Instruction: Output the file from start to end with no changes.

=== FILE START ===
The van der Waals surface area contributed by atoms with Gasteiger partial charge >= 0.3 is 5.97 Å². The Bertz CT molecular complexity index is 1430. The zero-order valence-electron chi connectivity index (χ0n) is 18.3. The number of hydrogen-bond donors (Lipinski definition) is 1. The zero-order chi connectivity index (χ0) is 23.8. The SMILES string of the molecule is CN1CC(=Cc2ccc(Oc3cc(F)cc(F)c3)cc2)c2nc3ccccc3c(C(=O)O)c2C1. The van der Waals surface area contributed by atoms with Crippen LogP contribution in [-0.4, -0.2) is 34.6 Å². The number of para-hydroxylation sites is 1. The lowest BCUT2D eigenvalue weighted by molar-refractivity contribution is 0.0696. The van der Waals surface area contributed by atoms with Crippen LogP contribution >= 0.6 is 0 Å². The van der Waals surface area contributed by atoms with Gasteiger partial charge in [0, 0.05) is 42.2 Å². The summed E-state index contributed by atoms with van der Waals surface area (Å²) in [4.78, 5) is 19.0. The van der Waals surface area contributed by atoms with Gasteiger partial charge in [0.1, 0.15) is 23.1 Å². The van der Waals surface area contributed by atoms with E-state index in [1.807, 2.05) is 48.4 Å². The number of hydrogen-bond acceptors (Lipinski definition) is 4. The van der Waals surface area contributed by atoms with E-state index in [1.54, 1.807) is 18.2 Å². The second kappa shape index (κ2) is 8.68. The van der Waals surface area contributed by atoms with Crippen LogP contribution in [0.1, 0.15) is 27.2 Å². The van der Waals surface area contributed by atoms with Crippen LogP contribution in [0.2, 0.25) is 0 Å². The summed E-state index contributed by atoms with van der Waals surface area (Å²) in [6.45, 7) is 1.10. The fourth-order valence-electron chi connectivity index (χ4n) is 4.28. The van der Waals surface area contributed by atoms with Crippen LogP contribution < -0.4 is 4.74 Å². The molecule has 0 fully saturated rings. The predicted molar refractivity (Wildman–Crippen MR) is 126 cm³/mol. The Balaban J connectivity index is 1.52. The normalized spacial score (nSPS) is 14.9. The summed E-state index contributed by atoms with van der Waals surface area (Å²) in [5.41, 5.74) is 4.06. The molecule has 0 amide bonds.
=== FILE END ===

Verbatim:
The van der Waals surface area contributed by atoms with Gasteiger partial charge >= 0.3 is 5.97 Å². The Bertz CT molecular complexity index is 1430. The zero-order valence-electron chi connectivity index (χ0n) is 18.3. The number of hydrogen-bond donors (Lipinski definition) is 1. The zero-order chi connectivity index (χ0) is 23.8. The SMILES string of the molecule is CN1CC(=Cc2ccc(Oc3cc(F)cc(F)c3)cc2)c2nc3ccccc3c(C(=O)O)c2C1. The van der Waals surface area contributed by atoms with Crippen LogP contribution in [-0.4, -0.2) is 34.6 Å². The number of para-hydroxylation sites is 1. The lowest BCUT2D eigenvalue weighted by molar-refractivity contribution is 0.0696. The van der Waals surface area contributed by atoms with Crippen LogP contribution >= 0.6 is 0 Å². The van der Waals surface area contributed by atoms with Gasteiger partial charge in [0, 0.05) is 42.2 Å². The summed E-state index contributed by atoms with van der Waals surface area (Å²) in [4.78, 5) is 19.0. The van der Waals surface area contributed by atoms with Gasteiger partial charge in [0.1, 0.15) is 23.1 Å². The van der Waals surface area contributed by atoms with E-state index in [1.807, 2.05) is 48.4 Å². The number of hydrogen-bond acceptors (Lipinski definition) is 4. The van der Waals surface area contributed by atoms with E-state index in [1.54, 1.807) is 18.2 Å². The second kappa shape index (κ2) is 8.68. The van der Waals surface area contributed by atoms with Crippen LogP contribution in [0.1, 0.15) is 27.2 Å². The van der Waals surface area contributed by atoms with Crippen LogP contribution in [0.2, 0.25) is 0 Å². The summed E-state index contributed by atoms with van der Waals surface area (Å²) in [6.45, 7) is 1.10. The fourth-order valence-electron chi connectivity index (χ4n) is 4.28. The van der Waals surface area contributed by atoms with Crippen LogP contribution < -0.4 is 4.74 Å². The molecule has 0 fully saturated rings. The predicted molar refractivity (Wildman–Crippen MR) is 126 cm³/mol. The Balaban J connectivity index is 1.52. The normalized spacial score (nSPS) is 14.9. The summed E-state index contributed by atoms with van der Waals surface area (Å²) in [5.41, 5.74) is 4.06. The molecule has 0 amide bonds.